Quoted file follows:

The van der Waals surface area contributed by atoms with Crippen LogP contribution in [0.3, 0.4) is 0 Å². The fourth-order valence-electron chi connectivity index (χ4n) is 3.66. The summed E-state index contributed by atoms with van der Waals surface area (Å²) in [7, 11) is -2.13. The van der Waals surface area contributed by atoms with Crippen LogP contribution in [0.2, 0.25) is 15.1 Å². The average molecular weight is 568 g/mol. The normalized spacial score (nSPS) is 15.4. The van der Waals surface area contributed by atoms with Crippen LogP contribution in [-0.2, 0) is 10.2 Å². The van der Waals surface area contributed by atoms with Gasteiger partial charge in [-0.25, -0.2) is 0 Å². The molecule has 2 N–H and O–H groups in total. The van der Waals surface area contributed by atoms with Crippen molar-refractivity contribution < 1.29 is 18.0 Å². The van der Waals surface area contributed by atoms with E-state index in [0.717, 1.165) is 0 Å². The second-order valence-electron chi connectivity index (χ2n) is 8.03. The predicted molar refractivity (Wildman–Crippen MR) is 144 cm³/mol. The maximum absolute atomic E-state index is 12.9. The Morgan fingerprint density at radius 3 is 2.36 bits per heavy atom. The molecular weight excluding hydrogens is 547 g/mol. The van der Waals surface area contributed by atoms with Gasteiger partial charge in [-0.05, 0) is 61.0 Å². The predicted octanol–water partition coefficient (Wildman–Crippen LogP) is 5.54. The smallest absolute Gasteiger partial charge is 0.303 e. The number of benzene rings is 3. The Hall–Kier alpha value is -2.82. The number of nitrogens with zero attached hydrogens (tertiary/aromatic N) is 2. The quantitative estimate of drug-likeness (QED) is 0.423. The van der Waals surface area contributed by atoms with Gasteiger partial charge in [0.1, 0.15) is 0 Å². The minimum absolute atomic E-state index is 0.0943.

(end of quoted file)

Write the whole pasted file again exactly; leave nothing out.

The van der Waals surface area contributed by atoms with Crippen LogP contribution in [0.3, 0.4) is 0 Å². The fourth-order valence-electron chi connectivity index (χ4n) is 3.66. The summed E-state index contributed by atoms with van der Waals surface area (Å²) in [7, 11) is -2.13. The van der Waals surface area contributed by atoms with Crippen LogP contribution in [0.2, 0.25) is 15.1 Å². The average molecular weight is 568 g/mol. The normalized spacial score (nSPS) is 15.4. The van der Waals surface area contributed by atoms with Crippen LogP contribution in [-0.2, 0) is 10.2 Å². The van der Waals surface area contributed by atoms with Gasteiger partial charge in [-0.25, -0.2) is 0 Å². The molecule has 2 N–H and O–H groups in total. The van der Waals surface area contributed by atoms with Crippen molar-refractivity contribution < 1.29 is 18.0 Å². The van der Waals surface area contributed by atoms with E-state index in [0.717, 1.165) is 0 Å². The second-order valence-electron chi connectivity index (χ2n) is 8.03. The predicted molar refractivity (Wildman–Crippen MR) is 144 cm³/mol. The maximum absolute atomic E-state index is 12.9. The Morgan fingerprint density at radius 3 is 2.36 bits per heavy atom. The molecular weight excluding hydrogens is 547 g/mol. The van der Waals surface area contributed by atoms with Gasteiger partial charge in [-0.05, 0) is 61.0 Å². The predicted octanol–water partition coefficient (Wildman–Crippen LogP) is 5.54. The smallest absolute Gasteiger partial charge is 0.303 e. The number of benzene rings is 3. The Hall–Kier alpha value is -2.82. The number of nitrogens with zero attached hydrogens (tertiary/aromatic N) is 2. The quantitative estimate of drug-likeness (QED) is 0.423. The van der Waals surface area contributed by atoms with Gasteiger partial charge in [0.1, 0.15) is 0 Å². The minimum absolute atomic E-state index is 0.0943.